How to Edit RAW Drone Images in Apple Photos

We used a DJI Mavic Pro to capture all the images to be discussed below but the advice suggested will be valid to all DJI drones and to aircrafts manufactured by other companies.

This post is dedicated to rookie dronies as well as seasoned experts. Those who are already familiar with the art of image processing will have programs such as Lightroom that process RAW photos. This post is meant to edit images using the free MacOS program “Apple Photos” that was previously called as “iPhoto”.

RAW

RAW is a file format for images that takes in optimum information from the camera sensor and stores it in a larger format than JPEG that is typically five times its size in bytes. Most of the DJI gear let the pilot configure the image type as RAW or both as RAW and JPEG. In the latter case, the drone captures and stores two images – one processed with JPEG configuration and the other in RAW format.

Is it preferable to use RAW as image file type?

This question is open for debate. If you carry out a lot of post processing, then RAW is the way to go since it contains detailed light and color information which gives you more space to work around with. However, if you only indulge yourself in minor tweaks and adjustments such as cropping and light adjustments, the JPEG format is a better choice. Having said that, it is prudent to test out the JPEG settings in your aircraft before you go out into the field. DJI provides tons of options – we prefer Landscape mode on our DJI Mavic Pro and the results are quite fantastic. DJI updates these settings with firmware upgrades. So, it is crucial that you check out the results of your images before embarking on important flight adventures. This can be accomplished by checking the settings in the DJI Go 4 app while connected to the Drone and capturing a few images outdoors. You can hover the aircraft a few feet above the ground to capture some testing images but it can also be done while holding the drone in hand. Ensure that you touch the screen to focus and then capture a sample image of an object at a distance. Then view the image on your computer or large screen for close inspection.

Images in RAW format generally appear washed out in contrast to those in JPEG since the later are automatically enhanced inside the camera. So, in reality, the basic stuff such as sharpening, brightening and cropping is already accomplished by the camera while when it comes to RAW images, post processing has to be relied on heavily.

Not so long ago, working with RAW images required the use of expensive software such as Lightroom along with expertise in using them. Now, the free Apple Photos app on MacOS can process images in RAW format.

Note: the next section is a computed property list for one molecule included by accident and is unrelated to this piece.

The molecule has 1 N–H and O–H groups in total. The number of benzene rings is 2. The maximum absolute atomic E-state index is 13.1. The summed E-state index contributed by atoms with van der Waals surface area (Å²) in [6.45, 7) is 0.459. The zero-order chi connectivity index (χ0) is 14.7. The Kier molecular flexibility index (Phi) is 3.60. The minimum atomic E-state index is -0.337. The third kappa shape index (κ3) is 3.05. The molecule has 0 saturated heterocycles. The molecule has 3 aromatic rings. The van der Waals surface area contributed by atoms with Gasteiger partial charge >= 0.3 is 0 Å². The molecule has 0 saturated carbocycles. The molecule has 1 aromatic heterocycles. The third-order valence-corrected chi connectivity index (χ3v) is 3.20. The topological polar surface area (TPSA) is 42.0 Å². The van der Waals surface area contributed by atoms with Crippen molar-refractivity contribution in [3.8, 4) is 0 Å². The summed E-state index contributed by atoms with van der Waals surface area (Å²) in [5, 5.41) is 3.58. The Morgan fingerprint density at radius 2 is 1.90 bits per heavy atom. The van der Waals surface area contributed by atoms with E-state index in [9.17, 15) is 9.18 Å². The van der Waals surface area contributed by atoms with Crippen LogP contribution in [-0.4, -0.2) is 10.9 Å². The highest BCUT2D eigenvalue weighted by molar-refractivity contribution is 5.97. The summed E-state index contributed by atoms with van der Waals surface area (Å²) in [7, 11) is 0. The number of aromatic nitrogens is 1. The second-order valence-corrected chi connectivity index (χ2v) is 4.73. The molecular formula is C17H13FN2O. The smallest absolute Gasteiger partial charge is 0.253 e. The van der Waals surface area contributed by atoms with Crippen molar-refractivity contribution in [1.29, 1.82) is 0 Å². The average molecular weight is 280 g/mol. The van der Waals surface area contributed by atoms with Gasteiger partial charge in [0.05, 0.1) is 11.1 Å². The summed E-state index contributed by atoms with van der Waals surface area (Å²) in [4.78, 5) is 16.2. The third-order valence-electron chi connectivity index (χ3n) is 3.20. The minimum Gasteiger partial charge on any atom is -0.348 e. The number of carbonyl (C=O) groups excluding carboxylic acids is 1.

Select a photo

In the image below, you can view a typical Photos screen in Apple Photos. These images have been imported from a microSD card plugged into an adapted on our Mac. The thumbnails with a “J” in the upper left corner also depict a shadow behind that “J”. This shows both JPEG and RAW copies of the images in the program. If there is no such indication, then the only image that exists is in the JPEG format. If there is an “R” in the upper left corner, then it implies that the image only exists in RAW format. Keep in mind that RAW images come with .DNG file extension.

Double click on a single J photo and majority of the Apple Photos screen will be taken over by the selected image. Now, click on the Edit button in the top right corner of the Apple Photos window.

This unleashes the Editing Mode “Adjust” screen. The JPEG format is edited by default so those who wish to tweak the RAW format, will have to carry out an additional step. Click on the Image button at the top of the screen to reveal a drop down menu wherein choose the “Use RAW as Original”. This brings the RAW image into the Editing Screen.

Crop or level the image first by selecting the Crop tab at the top center of the Editing screen. Select Adjust Again to get access to all the editing options on the right hand menu. Most of the adjustment parameters come with an Auto checkbox that produces decent enough results while you also get the option to manually adjust different parameters using sliders. We typically use Color, Light, Definition and Sharpen most of the time since these are enough if the image has been captured in appropriate lighting conditions. Having said that, each person has his or her own preferences so you can take as much time as needed to try out different variations.

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